Close up Women's Rowing Team8. Assemble a team. As you know my preferred route is the start the company, register it, get the basic plan in place, sketch out wireframes and/or start getting your product built AND THEN assemble your team.  You can be talking with potential employees all along the process getting them excited.  But best to bring some of your team members on as your plan starts to solidify.  If you started the company yourself consider bringing on a “partner.”  By this I mean somebody who has a large and meaninful percentage of stock options – but nowhere near 50%.  There is no specific % – it is different in each case.  But for the sake of my example – say 20%.  Treat this person like your true partner where you share all information with them and involving them in the decision-making processes.

You also need to get other people around you.  Teams create companies – not individuals.  Teams raise money – not superstar CEO’s.  Start building your team early.

9. Founder vesting.  Yesterday I wrote a blog posting on founder vesting (see here).  You should implement restricted stock with vesting at the earliest stages in your company -even before the VC’s ask.  The reason is that if you found a company with a partner (or 2) and somebody decides to leave the company do you really want them to be able to walk away with half of the value when they may have only worked with you for 9 months and all the hard work is ahead?  Founder vesting is an insurance policy for all team members involved.

This post isn’t meant to be a comprehensive guide on starting a company so I think I’ll stop here.   I just wanted to list some of the most value destroying mistakes I see many early-stage entrepreneurs make.  It’s a shame because these mistakes are often made in the first 12 months when all the work still lies head.  I’m sure there are many more early-stage mistakes – please feel free to add comments or send me a twitter message @msuster


First Round Funding Terms and Founder Vesting

August 17, 2009

legal docThis is part of my ongoing series “Pitching a VC“.

There’s a great meme developing this morning on the need to simplify funding terms and documents.  The meme was kicked off by Chris Dixon with this post saying that term sheets need to be simplified and align investor / founder interests.  That prompted Fred Wilson’s blog post appealing to the industry to make these simplified term sheets standard.  Last to weigh in was Brad Feld whose blog post argues that the only 2 terms that should be negotiated are amount raised & valuation.

I totally agree but want to cover a different issue.  If you’ve read any of my blog posts before you’ll probably recognize that I’m from this school of thought where founders & investors need to be more aligned and I’ve been very cynical of historic VC practices.

2006 was the last time I went out to raise venture capital.  I had multiple term sheets to do my Series A financing.  Many had the typical investor-friendly terms where entrepreneurs would get screwed and not even understand how they got screwed until many years later.  This was pre Venture Hacks so not a lot of help on terms on the Net.  The best series was done by Brad Feld on his blog here.   But it was my second company so I had already learned all o f the lessons the hard way.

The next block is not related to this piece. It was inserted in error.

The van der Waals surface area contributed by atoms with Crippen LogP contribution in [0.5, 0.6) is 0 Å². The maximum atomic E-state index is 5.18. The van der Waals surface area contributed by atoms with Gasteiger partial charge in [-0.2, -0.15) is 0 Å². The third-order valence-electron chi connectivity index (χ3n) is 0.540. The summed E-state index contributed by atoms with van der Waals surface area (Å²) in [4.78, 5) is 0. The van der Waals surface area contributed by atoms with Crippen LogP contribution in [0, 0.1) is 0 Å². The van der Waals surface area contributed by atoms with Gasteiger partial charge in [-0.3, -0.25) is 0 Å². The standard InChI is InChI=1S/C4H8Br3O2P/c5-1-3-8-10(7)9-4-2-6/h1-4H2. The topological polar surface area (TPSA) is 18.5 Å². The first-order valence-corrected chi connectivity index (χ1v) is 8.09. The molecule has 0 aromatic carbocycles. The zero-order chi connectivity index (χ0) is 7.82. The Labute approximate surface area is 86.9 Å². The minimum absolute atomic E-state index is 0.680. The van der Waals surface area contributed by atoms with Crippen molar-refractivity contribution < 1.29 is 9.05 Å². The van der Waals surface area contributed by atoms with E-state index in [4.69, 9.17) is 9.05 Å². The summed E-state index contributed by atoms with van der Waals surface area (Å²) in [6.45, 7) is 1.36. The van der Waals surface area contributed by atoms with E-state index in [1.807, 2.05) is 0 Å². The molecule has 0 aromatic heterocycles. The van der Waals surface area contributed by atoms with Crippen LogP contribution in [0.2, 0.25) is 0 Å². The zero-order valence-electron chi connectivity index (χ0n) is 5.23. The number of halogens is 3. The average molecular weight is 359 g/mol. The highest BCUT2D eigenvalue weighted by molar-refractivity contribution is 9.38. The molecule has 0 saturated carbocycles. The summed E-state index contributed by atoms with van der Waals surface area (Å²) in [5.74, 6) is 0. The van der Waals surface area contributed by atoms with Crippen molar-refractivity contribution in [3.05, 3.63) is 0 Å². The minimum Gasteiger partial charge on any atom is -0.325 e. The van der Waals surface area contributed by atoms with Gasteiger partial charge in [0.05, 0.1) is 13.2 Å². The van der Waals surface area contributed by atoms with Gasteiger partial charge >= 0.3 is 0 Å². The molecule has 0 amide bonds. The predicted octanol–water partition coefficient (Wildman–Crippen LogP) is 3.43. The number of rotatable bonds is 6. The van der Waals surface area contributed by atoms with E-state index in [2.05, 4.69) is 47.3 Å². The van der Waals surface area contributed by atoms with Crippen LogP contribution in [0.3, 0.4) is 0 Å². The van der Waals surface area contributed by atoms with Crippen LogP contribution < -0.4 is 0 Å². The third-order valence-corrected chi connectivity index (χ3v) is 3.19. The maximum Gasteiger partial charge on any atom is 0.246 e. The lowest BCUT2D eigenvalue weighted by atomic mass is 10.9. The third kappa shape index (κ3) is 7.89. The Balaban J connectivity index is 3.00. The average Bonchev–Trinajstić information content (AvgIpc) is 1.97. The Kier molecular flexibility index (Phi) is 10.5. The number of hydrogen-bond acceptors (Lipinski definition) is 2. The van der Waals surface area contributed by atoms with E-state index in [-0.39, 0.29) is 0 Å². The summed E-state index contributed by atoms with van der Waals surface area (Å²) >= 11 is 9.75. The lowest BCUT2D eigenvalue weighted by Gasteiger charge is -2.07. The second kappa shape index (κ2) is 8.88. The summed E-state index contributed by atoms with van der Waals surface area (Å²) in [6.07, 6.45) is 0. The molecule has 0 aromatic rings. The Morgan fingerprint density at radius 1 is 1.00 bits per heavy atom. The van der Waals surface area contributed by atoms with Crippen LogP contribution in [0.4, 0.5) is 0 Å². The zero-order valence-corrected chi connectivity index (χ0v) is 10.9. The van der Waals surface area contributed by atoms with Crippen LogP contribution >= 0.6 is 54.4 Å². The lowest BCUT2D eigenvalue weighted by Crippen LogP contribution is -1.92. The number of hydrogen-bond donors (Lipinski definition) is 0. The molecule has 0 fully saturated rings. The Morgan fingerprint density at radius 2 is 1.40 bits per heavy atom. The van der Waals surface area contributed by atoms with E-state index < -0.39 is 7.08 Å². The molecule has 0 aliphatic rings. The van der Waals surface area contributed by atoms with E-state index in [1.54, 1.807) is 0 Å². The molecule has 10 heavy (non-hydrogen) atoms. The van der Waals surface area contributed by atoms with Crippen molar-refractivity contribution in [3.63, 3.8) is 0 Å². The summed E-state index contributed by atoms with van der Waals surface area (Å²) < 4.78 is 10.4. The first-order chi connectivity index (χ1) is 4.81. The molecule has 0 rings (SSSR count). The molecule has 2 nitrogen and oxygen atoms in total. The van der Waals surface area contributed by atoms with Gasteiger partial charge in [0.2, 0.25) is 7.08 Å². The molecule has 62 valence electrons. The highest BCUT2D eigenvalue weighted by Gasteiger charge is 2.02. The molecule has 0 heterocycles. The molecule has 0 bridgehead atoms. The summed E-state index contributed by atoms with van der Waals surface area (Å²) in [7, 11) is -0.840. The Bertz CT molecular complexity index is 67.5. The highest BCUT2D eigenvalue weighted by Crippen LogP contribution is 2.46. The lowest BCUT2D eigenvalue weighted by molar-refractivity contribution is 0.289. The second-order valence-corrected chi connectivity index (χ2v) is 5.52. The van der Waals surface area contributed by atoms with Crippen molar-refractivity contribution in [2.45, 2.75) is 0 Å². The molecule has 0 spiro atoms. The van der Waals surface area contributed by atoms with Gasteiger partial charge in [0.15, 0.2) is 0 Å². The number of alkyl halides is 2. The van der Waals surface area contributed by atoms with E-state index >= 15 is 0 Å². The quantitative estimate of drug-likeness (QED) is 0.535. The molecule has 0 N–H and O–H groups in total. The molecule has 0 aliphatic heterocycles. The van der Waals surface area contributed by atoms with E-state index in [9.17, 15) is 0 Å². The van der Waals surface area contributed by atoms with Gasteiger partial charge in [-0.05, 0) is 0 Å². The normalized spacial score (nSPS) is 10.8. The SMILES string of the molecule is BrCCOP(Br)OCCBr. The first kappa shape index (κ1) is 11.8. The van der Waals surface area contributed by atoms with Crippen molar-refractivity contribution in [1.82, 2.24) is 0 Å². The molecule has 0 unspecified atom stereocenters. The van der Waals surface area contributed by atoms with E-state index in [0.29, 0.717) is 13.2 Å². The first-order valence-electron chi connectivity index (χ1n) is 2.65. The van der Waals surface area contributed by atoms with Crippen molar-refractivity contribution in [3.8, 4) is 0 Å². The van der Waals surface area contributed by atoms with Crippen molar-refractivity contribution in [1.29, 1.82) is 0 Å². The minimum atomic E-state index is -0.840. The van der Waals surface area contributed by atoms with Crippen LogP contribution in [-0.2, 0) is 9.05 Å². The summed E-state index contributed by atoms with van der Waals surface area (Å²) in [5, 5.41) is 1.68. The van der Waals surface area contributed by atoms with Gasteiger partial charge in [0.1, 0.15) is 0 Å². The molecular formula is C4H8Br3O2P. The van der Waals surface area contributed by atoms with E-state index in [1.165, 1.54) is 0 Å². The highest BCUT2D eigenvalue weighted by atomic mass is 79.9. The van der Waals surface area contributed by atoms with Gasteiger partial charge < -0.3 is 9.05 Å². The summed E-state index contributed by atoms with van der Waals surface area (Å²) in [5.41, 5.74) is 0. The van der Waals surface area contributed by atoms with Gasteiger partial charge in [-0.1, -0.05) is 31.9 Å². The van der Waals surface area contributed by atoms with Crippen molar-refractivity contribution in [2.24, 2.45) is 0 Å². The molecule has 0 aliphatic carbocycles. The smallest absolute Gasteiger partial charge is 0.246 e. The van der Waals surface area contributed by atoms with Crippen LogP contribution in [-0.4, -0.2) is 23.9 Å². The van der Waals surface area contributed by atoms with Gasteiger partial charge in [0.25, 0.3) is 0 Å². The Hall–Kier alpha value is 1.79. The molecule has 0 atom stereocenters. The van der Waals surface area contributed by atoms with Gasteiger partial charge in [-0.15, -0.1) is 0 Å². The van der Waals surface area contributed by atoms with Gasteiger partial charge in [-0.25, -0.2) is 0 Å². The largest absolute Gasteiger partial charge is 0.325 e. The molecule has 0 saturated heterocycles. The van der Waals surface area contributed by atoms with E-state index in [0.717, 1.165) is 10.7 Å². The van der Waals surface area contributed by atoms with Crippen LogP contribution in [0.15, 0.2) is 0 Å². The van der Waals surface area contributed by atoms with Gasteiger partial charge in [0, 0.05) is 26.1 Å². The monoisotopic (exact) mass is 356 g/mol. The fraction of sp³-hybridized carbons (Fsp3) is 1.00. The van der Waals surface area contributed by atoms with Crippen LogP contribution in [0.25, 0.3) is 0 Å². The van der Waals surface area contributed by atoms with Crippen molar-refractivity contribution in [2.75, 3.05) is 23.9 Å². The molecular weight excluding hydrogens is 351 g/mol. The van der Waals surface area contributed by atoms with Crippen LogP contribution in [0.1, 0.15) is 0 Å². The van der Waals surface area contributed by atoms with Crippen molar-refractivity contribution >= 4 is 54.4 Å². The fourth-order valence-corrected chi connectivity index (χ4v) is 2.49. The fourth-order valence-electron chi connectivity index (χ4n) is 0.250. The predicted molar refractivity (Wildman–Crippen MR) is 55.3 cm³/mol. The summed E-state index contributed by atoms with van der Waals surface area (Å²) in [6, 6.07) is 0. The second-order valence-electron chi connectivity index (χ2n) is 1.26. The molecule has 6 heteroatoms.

There was one firm that offered me an entrepreneur friendly “vanilla” term sheet and that was True Ventures, which is why I believe they are attracting great early-stage entrepreneurs.  They said they believed in aligning investor and entrepreneur incentives.  I told another potential investor that I was accepting True’s term sheet.  They immediately agreed to match True’s terms.  I thought to myself, “OK, you were willing to F me when you thought I didn’t understand these terms and now you’re going to be friendly?  I wonder what will happen 3 years from now when we hit our next contentious issue?”

I believe that there is a new breed of VC emerging including True Ventures, Founder’s Fund, Union Square Ventures, Foundry Group and several others that have this founder / investor alignment ethos.  I have this mentality, too.

One very important item from Chris’s original post that wasn’t picked up by Fred or Brad is founder vesting.  Chris writes that early-stage deals should have:

Founder vesting w/ acceleration on change of control.  I talk about this in detail here.   If your lawyer tries to talk you out of founder vesting (as some seem to be doing lately), I suggest you get a new lawyer.

I totally agree.  Unfortunately I’ve lost two deals in the past 18 months over this issue.  I don’t think that entrepreneurs properly understand the issue.  Having spent way more time on the entrepreneur side of the table I believe I am a good arbiter of the issue.  I sum it up here (but read Chris’s link above)

  • I’m putting millions of dollars in your company.  My thesis is YOU.   I need some protection that you’re not fully or mostly vested where you could simply walk away with a large stake in the company, screwing not just me but the entire employee base of the company.  I’m not Sequoia.  I’m not looking to bring in a new team to replace you.  If you leave my thesis is largely out the door.
  • Without proper vesting you also place a risk on all other co-founders.  In my first company there was no vesting in the seed round.  One of  the co-founders walked within the first year.  He walked with 1/3rd of the company.  It was naive and stupid on my part.  I didn’t understand the issue back then.